For many, this week is a national holiday. This week is The Masters, the crown jewel of golf’s Grand Slam held annually in Augusta Georgia. Once again, this year’s Masters drips with drama as golf fans around the world ask, Is Tiger back? Will Phil make a run? Has Rory found a groove?
I am blessed to have a friend who has invited me to attend the Master’s as his guest on a number of occasions. I attended the Masters in 2005. The tournament was won by Tiger Woods, highlighted by his incredible slow rolling chip on 16 late Sunday afternoon which will forever be remembered as one of the great shots of all time. But I will forever remember that Masters as the round that never was.
On Thursday, Apr 7, 2005, my friend and I were sitting in the bleachers of Redbud, the nickname given to the 16th hole, a 170 yd. par 3, which is protected by a beautiful pond. The surroundings look like the most untouched picturesque park you have ever seen – and someone just happened to put a golf green in the middle of it. The setting is nothing short of specular. Throughout the day, we had witnessed several breathtaking shots executed by the greatest players in the world.
As the afternoon grew long, we watched as a 73-year-old slowly approached the tee. Winner of three major championships, Billy Casper had been encouraged by the Augusta members to consider not playing, lest he embarrass himself and the game of golf. But, Masters champions are forever exempted into the field and the decision was Casper’s alone and, ignoring the pleas of the Augusta members, he decided to play.
Casper hit his first shot on sixteen – into the water. The crowd groaned as we felt sympathy for the former champion. After all, Casper was the only player that day to hit a shot into the water. But, he was far far from finished. Shoulders slumped; he retreated to the drop zone and proceeded to hit his third shot (first stroke plus one penalty stroke) into the water! A third attempt to clear the pond resulted in the third ball landing in Redbud Pond. The fourth and fifth attempts also found the water! On his eleventh shot (5 strokes plus 5 penalty strokes) he finally put the ball onto the green and three putted for an embarrassing 14, the single worst hole in Master’s history! Not the worst par 3 in Master’s history – the worst hole – period – in Master’s history.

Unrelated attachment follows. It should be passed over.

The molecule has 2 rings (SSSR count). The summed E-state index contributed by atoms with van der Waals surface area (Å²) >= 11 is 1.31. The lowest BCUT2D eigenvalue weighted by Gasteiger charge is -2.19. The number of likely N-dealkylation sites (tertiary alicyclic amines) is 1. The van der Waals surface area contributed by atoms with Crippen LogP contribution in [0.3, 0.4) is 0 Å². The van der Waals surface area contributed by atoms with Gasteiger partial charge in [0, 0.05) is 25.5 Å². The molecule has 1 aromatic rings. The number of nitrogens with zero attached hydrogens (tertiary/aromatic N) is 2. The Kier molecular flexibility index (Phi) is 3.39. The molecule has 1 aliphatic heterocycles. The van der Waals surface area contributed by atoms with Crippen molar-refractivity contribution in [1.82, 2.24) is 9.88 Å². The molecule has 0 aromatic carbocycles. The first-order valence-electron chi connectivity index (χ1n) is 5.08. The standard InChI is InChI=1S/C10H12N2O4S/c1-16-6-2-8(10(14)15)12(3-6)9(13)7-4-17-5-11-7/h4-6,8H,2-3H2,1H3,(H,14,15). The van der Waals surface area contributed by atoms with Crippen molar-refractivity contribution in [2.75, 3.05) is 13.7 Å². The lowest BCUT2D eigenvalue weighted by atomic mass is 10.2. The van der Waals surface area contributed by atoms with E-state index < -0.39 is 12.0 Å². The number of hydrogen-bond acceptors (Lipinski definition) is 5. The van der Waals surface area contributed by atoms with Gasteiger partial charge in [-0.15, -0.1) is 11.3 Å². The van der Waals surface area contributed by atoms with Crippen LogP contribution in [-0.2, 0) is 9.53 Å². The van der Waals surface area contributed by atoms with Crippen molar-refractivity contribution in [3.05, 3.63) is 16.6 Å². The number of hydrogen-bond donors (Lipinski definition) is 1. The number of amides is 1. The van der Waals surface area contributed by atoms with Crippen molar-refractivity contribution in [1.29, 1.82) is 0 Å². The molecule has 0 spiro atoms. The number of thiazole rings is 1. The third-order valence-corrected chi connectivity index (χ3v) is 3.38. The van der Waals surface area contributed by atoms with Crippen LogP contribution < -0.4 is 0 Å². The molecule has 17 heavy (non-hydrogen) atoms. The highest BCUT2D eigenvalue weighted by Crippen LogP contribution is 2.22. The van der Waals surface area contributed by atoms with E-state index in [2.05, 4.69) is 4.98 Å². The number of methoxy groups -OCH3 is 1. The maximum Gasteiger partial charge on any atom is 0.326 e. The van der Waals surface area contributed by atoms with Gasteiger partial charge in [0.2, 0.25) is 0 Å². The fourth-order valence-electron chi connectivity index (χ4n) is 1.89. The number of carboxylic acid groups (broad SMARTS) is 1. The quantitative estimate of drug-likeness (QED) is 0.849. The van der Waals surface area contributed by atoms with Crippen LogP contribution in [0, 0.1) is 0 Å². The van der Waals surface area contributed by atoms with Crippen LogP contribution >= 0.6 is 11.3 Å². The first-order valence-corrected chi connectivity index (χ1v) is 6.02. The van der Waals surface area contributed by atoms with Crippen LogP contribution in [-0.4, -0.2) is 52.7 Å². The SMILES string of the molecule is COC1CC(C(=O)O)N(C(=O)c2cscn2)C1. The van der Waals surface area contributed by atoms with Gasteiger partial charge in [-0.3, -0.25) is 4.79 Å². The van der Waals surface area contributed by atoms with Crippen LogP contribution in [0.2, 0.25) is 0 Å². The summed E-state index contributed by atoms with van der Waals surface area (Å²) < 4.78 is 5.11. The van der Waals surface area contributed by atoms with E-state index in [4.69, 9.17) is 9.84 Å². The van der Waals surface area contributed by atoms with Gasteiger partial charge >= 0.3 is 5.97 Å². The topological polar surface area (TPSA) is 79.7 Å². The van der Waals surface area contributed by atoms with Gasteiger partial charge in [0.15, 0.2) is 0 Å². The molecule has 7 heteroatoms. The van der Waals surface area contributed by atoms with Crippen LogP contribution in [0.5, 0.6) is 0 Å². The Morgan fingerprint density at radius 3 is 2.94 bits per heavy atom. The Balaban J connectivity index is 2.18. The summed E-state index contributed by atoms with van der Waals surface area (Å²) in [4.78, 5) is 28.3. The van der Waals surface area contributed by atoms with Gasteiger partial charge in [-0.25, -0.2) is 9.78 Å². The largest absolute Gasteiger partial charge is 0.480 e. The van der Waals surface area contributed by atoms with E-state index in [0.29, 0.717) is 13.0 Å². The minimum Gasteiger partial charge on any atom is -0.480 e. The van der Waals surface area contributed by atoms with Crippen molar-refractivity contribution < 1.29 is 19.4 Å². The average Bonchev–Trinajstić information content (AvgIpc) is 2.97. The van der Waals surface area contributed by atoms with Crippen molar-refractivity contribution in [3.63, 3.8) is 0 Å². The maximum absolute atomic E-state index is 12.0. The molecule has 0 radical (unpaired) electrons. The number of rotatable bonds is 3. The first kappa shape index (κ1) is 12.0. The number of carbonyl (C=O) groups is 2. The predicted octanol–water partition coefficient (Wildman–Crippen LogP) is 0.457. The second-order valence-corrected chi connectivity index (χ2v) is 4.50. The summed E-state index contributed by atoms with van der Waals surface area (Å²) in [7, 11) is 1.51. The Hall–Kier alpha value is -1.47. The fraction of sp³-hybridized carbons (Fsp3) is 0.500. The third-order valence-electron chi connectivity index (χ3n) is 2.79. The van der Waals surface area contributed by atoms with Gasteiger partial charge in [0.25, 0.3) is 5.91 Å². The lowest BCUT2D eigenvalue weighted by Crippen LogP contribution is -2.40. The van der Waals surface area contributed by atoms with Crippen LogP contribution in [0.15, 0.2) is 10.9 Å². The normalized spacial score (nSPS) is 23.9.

For the day, the 1970 Masters champion amassed a round of 106, 34 over par, the worst round in the history of the masters by a whopping 11 shots! Casper was 21 over on the front nine alone (another record). By the end of the day, Casper owned ever record for Master’s futility. I was there! I was a part of history!
Now, look up Master’s history and search for Casper’s dubious records and you will find…nothing. There is no documentation of Casper’s humiliating feat. No record of his 14 on the 16th. No hint of anyone ever shooting over 100, let alone 106. Why? Because at the conclusion of the round, the 73-year-old was officially disqualified for failing to sign his scorecard.
When Casper retreated to the scoring tent, he looked over his scorecard – and decided it would be best for him, his children and his grandchildren (who were all present that day) if the round simply vanished into the Augusta night. And so it did. It never happened! No record of the day. No historical record of the disastrous round.
Wouldn’t it be great if life were like that? Having a really bad day at work? At the end of the day, just don’t sign your scorecard and none of it will be recorded. A great day with the kids? Sign that scorecard – today was a keeper! A $500 speeding ticket on the way to work? No problem! Don’t sign that scorecard. A call from the principal’s office? Son suspended again for fighting? No problem. Don’t sign the scorecard! It never happened!!
The Greatest News: Jesus signs our scorecard every day. In fact, that is what we celebrated on Good Friday and Easter Sunday. All of my sins and all my self-righteousness were paid for by Jesus Christ upon the cross of Calvary. He does not hold my sins against me. Instead, he graciously grants me a fresh start every day (II Cor. 5:17). He encourages me to not dwell on past sins (Isaiah 43:18) but to look forward to his fresh grace (Ezekiel 36:26). Any record of my sins has been cast into the deepest sea as God chooses to remember them no more (Psalm 32:1, Jeremiah 31:34).
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